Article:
New Age Islam News Bureau
16 Jun 2018
A Palestinian boy wearing a traditional uniform stands in front of Muslim women performing Eid al-Fitr prayers, marking the end of the holy fasting month of Ramadan, in Eastern Gaza City, Friday, June 15, 2018. (Khalil Hamra/Associated Press)
• Jamaat-Ud-Dawah Chief Hafiz Saeed Leads Eid Prayers In Pakistan Despite Ban On Jud
• Clashes Mar Eid Celebrations In Kashmir; One Civilian Killed In Grenade Blast
• Bangladesh's Awami League Leader Farhad Hossain Shot Dead
• Gaza Residents Pray Near Israel, As Muslims Mark Major Feast
• Jamaat-ud-Dawah chief Hafiz Saeed leadsEid prayers in Pakistan despite ban on JuD
• Pakistan: Killing of Pakistan Taliban chief 'significant'
• Gunmen kill 3 Pakistani troops in Quetta city
• Three soldiers martyred, five terrorists killed in cross-border attacks
• Bengalis of Karachi demand urgent resolution to identity problem
• Clashes mar Eid celebrations in Kashmir; One civilian killed in grenade blast
• Shujaat Bukhari murder: JeM is the prime suspect
• Shujaat Bukhari killing: PM Modi holds meeting with Rajnath Singh to discuss situation in Kashmir
• Indian soldier killed as Pakistan violates ceasefire along LoC on Eid
• Bangladesh's Awami League leader Farhad Hossain shot dead
• Ghani discuss Fazlullah’s killing, Pak-based Taliban leaders with Pakistan officials
• NATO Commander reaffirms support to Afghan President’s ceasefire initiative, peace offer
• Airstrike target ISIS weapons, munitions depot in Nangarhar, 3 militants killed
• Gaza residents pray near Israel, as Muslims mark major feast
• Yemen war: Government troops 'capture Hudaydah airport'
• UAE reinforcements in Eritrea ready to join Hudaydah battle
• Worshippers flocked to Eid Al-Fitr prayers at the Grand Mosque in Makkah
• Syrian regime’s shelling kills 6 civilians; Assad appears at mosque near capital
• Graffiti boys who lit Syria war brace for regime attack
• IMF praises Saudi Arabia, Kuwait, UAE support for Jordan
• KSRelief distributes food baskets in Hodeidah
• Eiffel Tower perimeter fence built to stop terrorism
• French President Emmanuel Macron meets Italy PM as migrant crisis splits Europe
• US child migrants: 2,000 separated from families in six weeks
• Ethiopia pardons hundreds sentenced on 'terrorism' charges
Compiled by New Age Islam News Bureau
Jamaat-ud-Dawah Chief Hafiz Saeed Leads Eid Prayers In Pakistan Despite Ban On JuD
PTI LAHORE:, JUNE 16, 2018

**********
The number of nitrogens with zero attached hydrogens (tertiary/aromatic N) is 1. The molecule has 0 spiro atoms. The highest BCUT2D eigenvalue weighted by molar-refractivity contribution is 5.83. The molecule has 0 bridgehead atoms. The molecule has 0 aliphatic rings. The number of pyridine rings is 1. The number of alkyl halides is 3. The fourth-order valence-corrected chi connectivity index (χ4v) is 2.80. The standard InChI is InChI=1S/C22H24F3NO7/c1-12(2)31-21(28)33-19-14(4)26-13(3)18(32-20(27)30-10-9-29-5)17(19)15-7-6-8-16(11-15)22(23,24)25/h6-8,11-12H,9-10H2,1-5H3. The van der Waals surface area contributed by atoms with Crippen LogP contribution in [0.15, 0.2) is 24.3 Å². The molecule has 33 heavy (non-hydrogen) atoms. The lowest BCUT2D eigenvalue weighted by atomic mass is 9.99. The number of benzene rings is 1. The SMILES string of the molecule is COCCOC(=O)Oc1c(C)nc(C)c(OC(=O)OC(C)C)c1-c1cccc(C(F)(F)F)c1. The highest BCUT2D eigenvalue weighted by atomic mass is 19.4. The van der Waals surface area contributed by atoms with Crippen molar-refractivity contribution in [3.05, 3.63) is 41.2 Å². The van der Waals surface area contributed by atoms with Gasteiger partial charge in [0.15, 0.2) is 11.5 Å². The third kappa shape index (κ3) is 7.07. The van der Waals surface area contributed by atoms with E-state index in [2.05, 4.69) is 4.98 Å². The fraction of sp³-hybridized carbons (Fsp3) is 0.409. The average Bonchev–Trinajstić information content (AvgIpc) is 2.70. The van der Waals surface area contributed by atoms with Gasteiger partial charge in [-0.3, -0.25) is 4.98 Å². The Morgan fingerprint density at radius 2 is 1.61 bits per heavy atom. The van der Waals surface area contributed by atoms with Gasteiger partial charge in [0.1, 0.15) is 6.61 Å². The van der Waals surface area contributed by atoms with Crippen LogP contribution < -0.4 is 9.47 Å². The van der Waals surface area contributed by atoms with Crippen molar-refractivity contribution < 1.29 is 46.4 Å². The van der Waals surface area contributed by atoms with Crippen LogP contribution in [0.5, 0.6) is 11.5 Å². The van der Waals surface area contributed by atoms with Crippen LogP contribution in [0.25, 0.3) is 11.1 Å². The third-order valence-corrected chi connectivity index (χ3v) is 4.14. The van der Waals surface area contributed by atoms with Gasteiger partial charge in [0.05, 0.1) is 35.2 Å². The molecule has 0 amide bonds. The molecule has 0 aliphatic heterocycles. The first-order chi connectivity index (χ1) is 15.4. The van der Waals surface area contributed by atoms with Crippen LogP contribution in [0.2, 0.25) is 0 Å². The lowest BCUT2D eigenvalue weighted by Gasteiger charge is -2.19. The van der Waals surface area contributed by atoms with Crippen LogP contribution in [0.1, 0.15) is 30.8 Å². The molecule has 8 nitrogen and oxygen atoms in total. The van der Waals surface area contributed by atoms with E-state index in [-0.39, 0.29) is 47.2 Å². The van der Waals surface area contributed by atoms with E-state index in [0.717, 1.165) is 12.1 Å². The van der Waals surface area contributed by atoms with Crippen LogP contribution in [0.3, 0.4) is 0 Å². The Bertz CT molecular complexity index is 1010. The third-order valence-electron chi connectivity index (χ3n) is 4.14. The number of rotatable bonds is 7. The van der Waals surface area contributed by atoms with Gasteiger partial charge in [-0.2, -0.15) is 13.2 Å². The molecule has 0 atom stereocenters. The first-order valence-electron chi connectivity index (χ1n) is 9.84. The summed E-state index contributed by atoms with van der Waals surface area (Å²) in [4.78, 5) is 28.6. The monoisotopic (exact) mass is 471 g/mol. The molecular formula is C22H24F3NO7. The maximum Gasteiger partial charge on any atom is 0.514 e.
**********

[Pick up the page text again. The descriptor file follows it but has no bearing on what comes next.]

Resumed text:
Amid high security, the 26/11 mastermind delivers a sermon at the Qaddafi Stadium, exhorting people to support Kashmiri people.
Mumbai attack mastermind Hafiz Saeed on Saturday led Id-ul-Fitr prayers at the Qaddafi Stadium here amid high security even though the Pakistan government has outlawed his organisation Jamaat-ud-Dawah (JuD).
Police personnel and Saeed’s own security men were deployed in and outside the stadium to secure the area.
The JuD chief also delivered a sermon on the occasion and asked Pakistani citizens to extend their full support to the people of Kashmir.
Saeed has been allowed to hold public rallies and lead gatherings in Pakistan even though his organisation is banned in the country. His JuD was declared as a foreign terrorist organisation by the US in June 2014.
He carries a USD 10-million American bounty on his head for his role in terror activities.
Pakistan last year promulgated an ordinance to amend the country’s Anti-Terrorism Act to list JuD and the Falah-e-Insaniat Foundation (FIF) as terror organisations.
The JuD is believed to be the front organisation for the LeT which is responsible for carrying out the Mumbai attack that killed 166 people.
Clashes Mar Eid Celebrations in Kashmir; One Civilian Killed In Grenade Blast
PTI SRINAGAR, JUNE 16, 2018
A man was killed reportedly in a grenade blast during one of several clashes on Saturday between protesters and security forces in Kashmir, marring Eid festivities and prayers in Kashmir Valley.
In a separate incident, a 21-year-old Army jawan, Bikas Gurung, was killed when Pakistani troopers targeted a patrol party along the Line of Control in Rajouri district of Jammu and Kashmir.
Militants also fired at a security forces party at Lasjan on the outskirts of the city, injuring a CRPF jawan. Dinesh Paswan, the injured CRPF Constable, has been shifted to 92 Base Hosptial at Army’s Badamibagh in Srinagar.
The grenade blast which killed a protester took place at Brakpora village in Anantnag district of south Kashmir. “Preliminary investigation reveals that a hand grenade exploded resulting in the death of Sheraz Ahmad due to splinter injuries,” a police spokesman said.
Ahmad’s right hand was severely damaged, the spokesman said.
One person sustained injuries in the clashes in Safakadal area of Srinagar city soon after the prayers, a police official said.
Clashes between protesters and law enforcing agencies were reported from Sopore and Kupwara areas in north Kashmir, the official said, adding the situation in other parts of the Valley was peaceful so far.
Eid celebrated with traditional fervour
Muslims from all walks of life made a beeline for Eidgahs (prayer ground) and mosques to offer Eid prayers as a thanksgiving for the month-long fasting of Ramadhan.
Officials said the biggest gathering was witnessed at Hazratbal shrine where thousands of faithful offered Eid prayers. The second largest gathering was held at Eidgah in the old city.
Big gatherings of Eid prayers were also held in Sonawar and Soura Shrines in the heart of the city, they said, adding similar gatherings were held at all districts headquarters and major towns of the Kashmir Valley.